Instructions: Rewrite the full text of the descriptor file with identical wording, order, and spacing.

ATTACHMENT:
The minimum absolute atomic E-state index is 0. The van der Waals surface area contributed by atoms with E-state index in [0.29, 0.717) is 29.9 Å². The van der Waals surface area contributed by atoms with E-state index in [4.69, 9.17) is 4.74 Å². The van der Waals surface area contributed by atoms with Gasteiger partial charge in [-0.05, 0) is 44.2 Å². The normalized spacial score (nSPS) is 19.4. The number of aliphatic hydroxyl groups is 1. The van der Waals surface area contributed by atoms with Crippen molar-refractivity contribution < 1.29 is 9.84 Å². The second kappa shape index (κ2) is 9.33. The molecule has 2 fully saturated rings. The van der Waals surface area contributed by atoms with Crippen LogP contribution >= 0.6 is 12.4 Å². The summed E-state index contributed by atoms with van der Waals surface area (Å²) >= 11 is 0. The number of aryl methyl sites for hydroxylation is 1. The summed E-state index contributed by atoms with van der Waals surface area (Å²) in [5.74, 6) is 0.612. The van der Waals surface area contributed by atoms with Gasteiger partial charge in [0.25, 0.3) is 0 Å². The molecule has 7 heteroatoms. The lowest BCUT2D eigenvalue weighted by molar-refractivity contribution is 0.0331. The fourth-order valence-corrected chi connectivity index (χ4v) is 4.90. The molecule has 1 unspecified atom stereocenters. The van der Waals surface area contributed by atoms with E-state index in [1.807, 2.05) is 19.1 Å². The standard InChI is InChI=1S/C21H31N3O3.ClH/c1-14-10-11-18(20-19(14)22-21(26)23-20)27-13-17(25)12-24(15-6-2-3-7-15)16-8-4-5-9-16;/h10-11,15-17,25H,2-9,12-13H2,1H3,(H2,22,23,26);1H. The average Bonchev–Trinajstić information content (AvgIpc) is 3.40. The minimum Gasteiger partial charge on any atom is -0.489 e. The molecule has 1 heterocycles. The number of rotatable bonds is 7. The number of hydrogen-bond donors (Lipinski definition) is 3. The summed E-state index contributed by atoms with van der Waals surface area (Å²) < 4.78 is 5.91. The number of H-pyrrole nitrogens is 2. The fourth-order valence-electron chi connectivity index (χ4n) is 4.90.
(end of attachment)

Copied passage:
The minimum absolute atomic E-state index is 0. The van der Waals surface area contributed by atoms with E-state index in [0.29, 0.717) is 29.9 Å². The van der Waals surface area contributed by atoms with E-state index in [4.69, 9.17) is 4.74 Å². The van der Waals surface area contributed by atoms with Gasteiger partial charge in [-0.05, 0) is 44.2 Å². The normalized spacial score (nSPS) is 19.4. The number of aliphatic hydroxyl groups is 1. The van der Waals surface area contributed by atoms with Crippen molar-refractivity contribution < 1.29 is 9.84 Å². The second kappa shape index (κ2) is 9.33. The molecule has 2 fully saturated rings. The van der Waals surface area contributed by atoms with Crippen LogP contribution >= 0.6 is 12.4 Å². The summed E-state index contributed by atoms with van der Waals surface area (Å²) >= 11 is 0. The number of aryl methyl sites for hydroxylation is 1. The summed E-state index contributed by atoms with van der Waals surface area (Å²) in [5.74, 6) is 0.612. The van der Waals surface area contributed by atoms with Gasteiger partial charge in [0.25, 0.3) is 0 Å². The molecule has 7 heteroatoms. The lowest BCUT2D eigenvalue weighted by molar-refractivity contribution is 0.0331. The fourth-order valence-corrected chi connectivity index (χ4v) is 4.90. The molecule has 1 unspecified atom stereocenters. The van der Waals surface area contributed by atoms with E-state index in [1.807, 2.05) is 19.1 Å². The standard InChI is InChI=1S/C21H31N3O3.ClH/c1-14-10-11-18(20-19(14)22-21(26)23-20)27-13-17(25)12-24(15-6-2-3-7-15)16-8-4-5-9-16;/h10-11,15-17,25H,2-9,12-13H2,1H3,(H2,22,23,26);1H. The average Bonchev–Trinajstić information content (AvgIpc) is 3.40. The minimum Gasteiger partial charge on any atom is -0.489 e. The molecule has 1 heterocycles. The number of rotatable bonds is 7. The number of hydrogen-bond donors (Lipinski definition) is 3. The summed E-state index contributed by atoms with van der Waals surface area (Å²) < 4.78 is 5.91. The number of H-pyrrole nitrogens is 2. The fourth-order valence-electron chi connectivity index (χ4n) is 4.90.